<generalization>Also remember that when you're sitting around by the pool reading in-depth about some new
concept, you're not so worried about grepping for some specific keyword.</generalization>
True, in theory, but I virtually never use technical books like that. My brain appears to be wired in such a way that reading about programming (from a technical details perspective) makes me fall asleep faster than a double whisky with Ny-Quil. There's just too much great literature out there to spend my time reading the Camel for fun. :-)
Why would you want an O'Reilly book at that point, searchable or not, if you had the web in front of
What I have in mind here is something like this. Say I'm sitting here, working on some kind of file manipulation script, and I need a way to quickly read the contents of a directory. I know there's something that does that... now what's it called again? "dir()?" no, that's not it... So now I can either grab my hard copy of the Camel, right there on the desk, and look in the index for "directory", which handily lists all the useful references ("readdir()! That's it!") or I can get out the web browser, go to perl.com, wait for that to load, try to find the doc search, enter directory...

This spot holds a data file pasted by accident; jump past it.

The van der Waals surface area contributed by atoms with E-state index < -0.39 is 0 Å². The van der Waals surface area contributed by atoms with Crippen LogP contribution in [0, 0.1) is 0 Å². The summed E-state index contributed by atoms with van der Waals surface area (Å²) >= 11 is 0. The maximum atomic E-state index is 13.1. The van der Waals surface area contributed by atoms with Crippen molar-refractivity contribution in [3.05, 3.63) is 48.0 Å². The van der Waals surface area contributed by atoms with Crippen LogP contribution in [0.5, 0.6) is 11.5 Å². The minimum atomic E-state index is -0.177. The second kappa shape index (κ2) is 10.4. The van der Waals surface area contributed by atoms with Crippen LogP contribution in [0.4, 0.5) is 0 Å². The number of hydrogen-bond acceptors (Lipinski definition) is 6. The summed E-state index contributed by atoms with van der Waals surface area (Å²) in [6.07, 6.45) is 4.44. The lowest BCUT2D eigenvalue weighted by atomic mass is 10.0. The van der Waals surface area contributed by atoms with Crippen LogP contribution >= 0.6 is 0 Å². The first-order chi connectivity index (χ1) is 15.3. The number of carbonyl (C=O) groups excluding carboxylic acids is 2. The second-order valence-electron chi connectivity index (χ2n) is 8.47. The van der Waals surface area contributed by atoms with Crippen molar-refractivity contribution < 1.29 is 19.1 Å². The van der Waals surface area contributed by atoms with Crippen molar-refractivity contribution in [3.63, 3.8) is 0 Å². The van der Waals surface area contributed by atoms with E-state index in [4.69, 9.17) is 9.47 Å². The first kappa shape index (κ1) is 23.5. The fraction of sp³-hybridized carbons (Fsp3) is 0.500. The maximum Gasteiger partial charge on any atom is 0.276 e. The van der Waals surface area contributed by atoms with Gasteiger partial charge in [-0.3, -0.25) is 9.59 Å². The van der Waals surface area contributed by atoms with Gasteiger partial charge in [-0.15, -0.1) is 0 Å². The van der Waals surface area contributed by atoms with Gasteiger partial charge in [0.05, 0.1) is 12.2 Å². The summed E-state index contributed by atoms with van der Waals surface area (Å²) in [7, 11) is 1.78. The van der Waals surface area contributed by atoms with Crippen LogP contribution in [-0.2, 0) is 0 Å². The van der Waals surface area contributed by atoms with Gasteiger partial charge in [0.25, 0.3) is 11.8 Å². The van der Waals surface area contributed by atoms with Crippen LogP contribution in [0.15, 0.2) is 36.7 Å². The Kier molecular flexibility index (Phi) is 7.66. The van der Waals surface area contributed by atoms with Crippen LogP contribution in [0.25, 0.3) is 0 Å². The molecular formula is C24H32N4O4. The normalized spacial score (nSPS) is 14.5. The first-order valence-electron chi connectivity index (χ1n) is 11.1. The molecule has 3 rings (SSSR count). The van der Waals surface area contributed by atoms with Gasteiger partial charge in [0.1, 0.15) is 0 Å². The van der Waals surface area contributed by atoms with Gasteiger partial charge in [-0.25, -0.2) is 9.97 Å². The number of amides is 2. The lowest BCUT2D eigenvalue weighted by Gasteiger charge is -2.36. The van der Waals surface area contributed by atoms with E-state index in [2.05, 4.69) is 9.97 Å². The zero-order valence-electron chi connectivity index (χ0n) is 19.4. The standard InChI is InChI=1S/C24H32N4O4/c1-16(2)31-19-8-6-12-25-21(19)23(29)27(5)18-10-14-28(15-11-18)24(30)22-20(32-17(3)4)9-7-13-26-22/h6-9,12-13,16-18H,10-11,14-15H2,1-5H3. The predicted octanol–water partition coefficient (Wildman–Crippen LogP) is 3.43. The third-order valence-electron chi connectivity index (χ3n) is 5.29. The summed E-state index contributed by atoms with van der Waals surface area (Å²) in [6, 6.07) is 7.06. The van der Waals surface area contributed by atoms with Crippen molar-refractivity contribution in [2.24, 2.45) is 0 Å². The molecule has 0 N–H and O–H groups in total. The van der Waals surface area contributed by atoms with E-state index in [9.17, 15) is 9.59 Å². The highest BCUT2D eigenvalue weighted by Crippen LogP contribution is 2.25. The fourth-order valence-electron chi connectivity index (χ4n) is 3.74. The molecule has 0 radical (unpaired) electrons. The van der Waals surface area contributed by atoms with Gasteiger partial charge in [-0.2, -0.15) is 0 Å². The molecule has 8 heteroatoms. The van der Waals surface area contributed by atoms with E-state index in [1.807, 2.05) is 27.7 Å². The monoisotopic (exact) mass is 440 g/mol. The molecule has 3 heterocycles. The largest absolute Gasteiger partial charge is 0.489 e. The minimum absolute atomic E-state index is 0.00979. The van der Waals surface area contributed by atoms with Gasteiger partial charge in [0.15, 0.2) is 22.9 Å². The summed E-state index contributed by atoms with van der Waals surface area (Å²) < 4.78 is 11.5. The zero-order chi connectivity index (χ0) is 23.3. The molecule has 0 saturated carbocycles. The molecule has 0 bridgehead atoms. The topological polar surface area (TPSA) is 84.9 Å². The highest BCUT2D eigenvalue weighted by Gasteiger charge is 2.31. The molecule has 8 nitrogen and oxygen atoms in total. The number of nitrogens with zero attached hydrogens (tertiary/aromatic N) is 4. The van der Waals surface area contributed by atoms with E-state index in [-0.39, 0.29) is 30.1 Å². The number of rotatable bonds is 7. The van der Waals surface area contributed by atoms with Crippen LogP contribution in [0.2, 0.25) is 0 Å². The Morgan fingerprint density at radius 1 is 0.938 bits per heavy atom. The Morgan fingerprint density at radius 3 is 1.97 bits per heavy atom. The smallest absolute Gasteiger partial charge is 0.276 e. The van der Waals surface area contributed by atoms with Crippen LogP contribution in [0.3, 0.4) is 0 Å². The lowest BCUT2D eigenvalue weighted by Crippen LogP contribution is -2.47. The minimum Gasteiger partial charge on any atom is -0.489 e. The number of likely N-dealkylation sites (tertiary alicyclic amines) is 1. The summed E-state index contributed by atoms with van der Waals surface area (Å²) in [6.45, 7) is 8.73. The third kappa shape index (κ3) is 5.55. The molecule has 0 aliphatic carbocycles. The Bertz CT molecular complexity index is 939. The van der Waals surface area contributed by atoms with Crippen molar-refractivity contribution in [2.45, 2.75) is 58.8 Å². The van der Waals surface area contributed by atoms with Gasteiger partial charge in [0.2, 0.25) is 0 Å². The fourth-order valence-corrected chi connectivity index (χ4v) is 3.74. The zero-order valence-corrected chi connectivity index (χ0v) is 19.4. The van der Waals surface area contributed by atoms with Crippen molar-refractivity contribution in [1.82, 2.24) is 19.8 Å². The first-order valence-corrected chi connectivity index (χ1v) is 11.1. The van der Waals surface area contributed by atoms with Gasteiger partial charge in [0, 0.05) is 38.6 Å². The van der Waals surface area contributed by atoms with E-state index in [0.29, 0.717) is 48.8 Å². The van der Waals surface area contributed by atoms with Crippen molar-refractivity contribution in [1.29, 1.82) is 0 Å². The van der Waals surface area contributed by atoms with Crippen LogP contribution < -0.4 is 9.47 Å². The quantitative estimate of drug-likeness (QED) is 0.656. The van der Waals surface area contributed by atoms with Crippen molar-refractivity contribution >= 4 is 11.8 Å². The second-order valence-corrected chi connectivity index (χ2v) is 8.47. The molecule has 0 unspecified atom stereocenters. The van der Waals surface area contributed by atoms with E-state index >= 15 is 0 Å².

In a lot of cases, when your concept is fuzzy enough, a book search is easier than a web search, especially with a book you're familiar with.
I think I'm arguing the other side now, actually. Anyway, the overall point is that both have their advantages and drawbacks, and stuff that O'Reilly publishes is most likely to be useful in multiple formats. I do hope they offer comprehensive package deals for all this stuff.
Now what we need is books that are written online, collaboratively, and always kept fresh and up-to-date. :-)
Not the real rusty
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